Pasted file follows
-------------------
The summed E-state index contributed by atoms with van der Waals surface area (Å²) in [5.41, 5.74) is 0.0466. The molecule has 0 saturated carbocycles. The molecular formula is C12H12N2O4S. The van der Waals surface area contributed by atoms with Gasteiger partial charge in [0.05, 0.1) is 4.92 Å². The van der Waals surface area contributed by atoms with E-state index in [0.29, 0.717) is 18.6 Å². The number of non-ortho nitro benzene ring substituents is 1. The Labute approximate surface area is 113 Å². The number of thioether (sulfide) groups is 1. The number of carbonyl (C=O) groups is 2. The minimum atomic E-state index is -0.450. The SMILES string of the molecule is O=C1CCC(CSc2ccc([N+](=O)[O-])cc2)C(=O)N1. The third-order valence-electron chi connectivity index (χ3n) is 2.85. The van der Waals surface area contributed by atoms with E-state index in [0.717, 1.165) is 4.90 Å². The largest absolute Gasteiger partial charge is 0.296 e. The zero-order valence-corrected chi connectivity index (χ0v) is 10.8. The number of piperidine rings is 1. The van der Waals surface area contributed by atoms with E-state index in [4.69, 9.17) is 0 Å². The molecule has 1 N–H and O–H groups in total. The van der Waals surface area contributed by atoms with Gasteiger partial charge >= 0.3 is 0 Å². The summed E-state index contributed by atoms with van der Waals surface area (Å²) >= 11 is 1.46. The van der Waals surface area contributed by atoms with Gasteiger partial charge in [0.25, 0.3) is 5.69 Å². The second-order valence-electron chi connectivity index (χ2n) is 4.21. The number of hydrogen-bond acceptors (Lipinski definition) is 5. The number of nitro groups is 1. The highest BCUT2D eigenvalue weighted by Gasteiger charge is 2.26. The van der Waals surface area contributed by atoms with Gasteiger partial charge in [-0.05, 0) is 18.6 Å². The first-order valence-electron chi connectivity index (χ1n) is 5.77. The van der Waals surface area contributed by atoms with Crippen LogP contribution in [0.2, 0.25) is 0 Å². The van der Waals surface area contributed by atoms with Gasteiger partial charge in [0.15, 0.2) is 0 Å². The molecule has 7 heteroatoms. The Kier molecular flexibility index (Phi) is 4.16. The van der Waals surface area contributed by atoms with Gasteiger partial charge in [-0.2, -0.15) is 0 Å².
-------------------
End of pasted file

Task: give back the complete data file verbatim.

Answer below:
The summed E-state index contributed by atoms with van der Waals surface area (Å²) in [5.41, 5.74) is 0.0466. The molecule has 0 saturated carbocycles. The molecular formula is C12H12N2O4S. The van der Waals surface area contributed by atoms with Gasteiger partial charge in [0.05, 0.1) is 4.92 Å². The van der Waals surface area contributed by atoms with E-state index in [0.29, 0.717) is 18.6 Å². The number of non-ortho nitro benzene ring substituents is 1. The Labute approximate surface area is 113 Å². The number of thioether (sulfide) groups is 1. The number of carbonyl (C=O) groups is 2. The minimum atomic E-state index is -0.450. The SMILES string of the molecule is O=C1CCC(CSc2ccc([N+](=O)[O-])cc2)C(=O)N1. The third-order valence-electron chi connectivity index (χ3n) is 2.85. The van der Waals surface area contributed by atoms with E-state index in [0.717, 1.165) is 4.90 Å². The largest absolute Gasteiger partial charge is 0.296 e. The zero-order valence-corrected chi connectivity index (χ0v) is 10.8. The number of piperidine rings is 1. The van der Waals surface area contributed by atoms with E-state index in [4.69, 9.17) is 0 Å². The molecule has 1 N–H and O–H groups in total. The van der Waals surface area contributed by atoms with Gasteiger partial charge >= 0.3 is 0 Å². The summed E-state index contributed by atoms with van der Waals surface area (Å²) >= 11 is 1.46. The van der Waals surface area contributed by atoms with Gasteiger partial charge in [0.25, 0.3) is 5.69 Å². The second-order valence-electron chi connectivity index (χ2n) is 4.21. The number of hydrogen-bond acceptors (Lipinski definition) is 5. The number of nitro groups is 1. The highest BCUT2D eigenvalue weighted by Gasteiger charge is 2.26. The van der Waals surface area contributed by atoms with Gasteiger partial charge in [-0.05, 0) is 18.6 Å². The first-order valence-electron chi connectivity index (χ1n) is 5.77. The van der Waals surface area contributed by atoms with Crippen LogP contribution in [0.2, 0.25) is 0 Å². The van der Waals surface area contributed by atoms with Gasteiger partial charge in [0.15, 0.2) is 0 Å². The molecule has 7 heteroatoms. The Kier molecular flexibility index (Phi) is 4.16. The van der Waals surface area contributed by atoms with Gasteiger partial charge in [-0.2, -0.15) is 0 Å².